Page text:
Download Black Dove: Mamá, Mi’jo, and Me by Ana Castillo PDF

By Ana Castillo

Growing up because the intellectually lively daughter of a Mexican Indian immigrant kinfolk in the course of the Seventies, Castillo defied conference as a author and a feminist. A new release later, her mother's crooning mariachi lyrics resonate once more. Castillo—now a longtime Chicana novelist, playwright, and scholar—witnesses her personal son's spiraling maturity and eventual incarceration. status within the stifling court docket, Castillo describes a scene which may be any mother's worst nightmare. yet in a rustic of obtrusive and stacked records, it's a nightmare specifically reserved for moms like her: the inner-city moms, the one moms, the moms of brown sons.

Black Dove: Mamá, Mi'jo, and Me looks at what it skill to be a unmarried, brown, feminist mum or dad in a global of mass incarceration, racial profiling, and police brutality. via startling humor and love, Castillo weaves intergenerational tales touring from Mexico urban to Chicago. And in doing so, she narrates a few of America's such a lot heated political debates and pressing social injustices during the oft-neglected lens of motherhood and family.

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Extra info for Black Dove: Mamá, Mi’jo, and Me

Sample text

At midday he ordered his main meal from a nearby restaurant and ate it out of stainless-steel carryout containers without leaving his place of business. The little girl would take the leftovers and dash them off to her mother, who was lying on a petate—in the one room the whole family shared in a vecindad overflowing with families like their own with all manner of maladies that accompany destitution. Her mother was dying. María de Jesús Rocha de Castro spent her days and nights in the dark, windowless room reading novels, used paperbacks provided by her new husband from Veracruz, seconds like the food he shared with her.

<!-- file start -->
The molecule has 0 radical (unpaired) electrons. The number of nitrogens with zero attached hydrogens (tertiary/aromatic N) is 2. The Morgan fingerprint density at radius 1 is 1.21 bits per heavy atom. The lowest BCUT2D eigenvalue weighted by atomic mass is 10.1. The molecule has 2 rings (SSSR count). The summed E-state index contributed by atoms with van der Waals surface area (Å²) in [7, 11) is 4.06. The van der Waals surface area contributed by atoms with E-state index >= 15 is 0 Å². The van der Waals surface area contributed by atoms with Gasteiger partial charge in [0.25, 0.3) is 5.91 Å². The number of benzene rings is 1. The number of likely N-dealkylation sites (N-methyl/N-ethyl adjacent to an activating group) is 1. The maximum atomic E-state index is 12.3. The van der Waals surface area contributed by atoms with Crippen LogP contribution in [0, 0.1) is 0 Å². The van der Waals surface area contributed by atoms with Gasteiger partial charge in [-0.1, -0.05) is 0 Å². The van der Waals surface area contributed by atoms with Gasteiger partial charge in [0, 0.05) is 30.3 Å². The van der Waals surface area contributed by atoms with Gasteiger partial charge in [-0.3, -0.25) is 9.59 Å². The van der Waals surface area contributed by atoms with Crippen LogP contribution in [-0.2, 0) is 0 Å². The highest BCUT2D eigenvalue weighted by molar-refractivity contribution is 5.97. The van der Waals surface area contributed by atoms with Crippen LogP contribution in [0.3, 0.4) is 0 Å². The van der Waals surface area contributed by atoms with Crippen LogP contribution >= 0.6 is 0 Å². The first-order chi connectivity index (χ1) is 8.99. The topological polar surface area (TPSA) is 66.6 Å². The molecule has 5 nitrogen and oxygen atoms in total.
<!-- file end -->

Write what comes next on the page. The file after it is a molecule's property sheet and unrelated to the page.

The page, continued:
Her new husband took a job in a factory, and once all the children started school, she applied for work as a seamstress in a small upholstery company. “I’d never used a sewing machine before in my life,” she told me back then, “but when the owner asked if I could handle it, I said, ‘Yes, of course I could’ and did. He never regretted hiring me and I never let him down. I loved all the years I worked there. ” She said “encantada,” which in English means “enchanted” and which could not have been what she felt eight hours a day, the same foot pushing an industrial Singer pedal, developing arthritis, fingers pricked to the point of numbness, getting carpal tunnel syndrome as the years wore on, earnestly working toward each hour’s quota.

My aunt had learned to cook a wide range of delicacies, and she had no problem adding to her menu her norteño husband’s preferences: flour tortillas, pinto beans, fried potatoes and eggs, and, of course, lots of red meat. Tía Flora was never a woman who liked to argue, so she kept her husband happy. But she did love to dance, which he did not. Unfortunately, the cowboy husband never came around, not even to slow dance to please his wife. By the seventies, salsa was all the rage. Tía Flora developed an ear for the hot rhythms coming in from New York to Chicago, turning them on low on the radio or tuning in to watch the bands on the Spanish channel on the portable TV she kept in the kitchen to keep up with the popular telenovelas.

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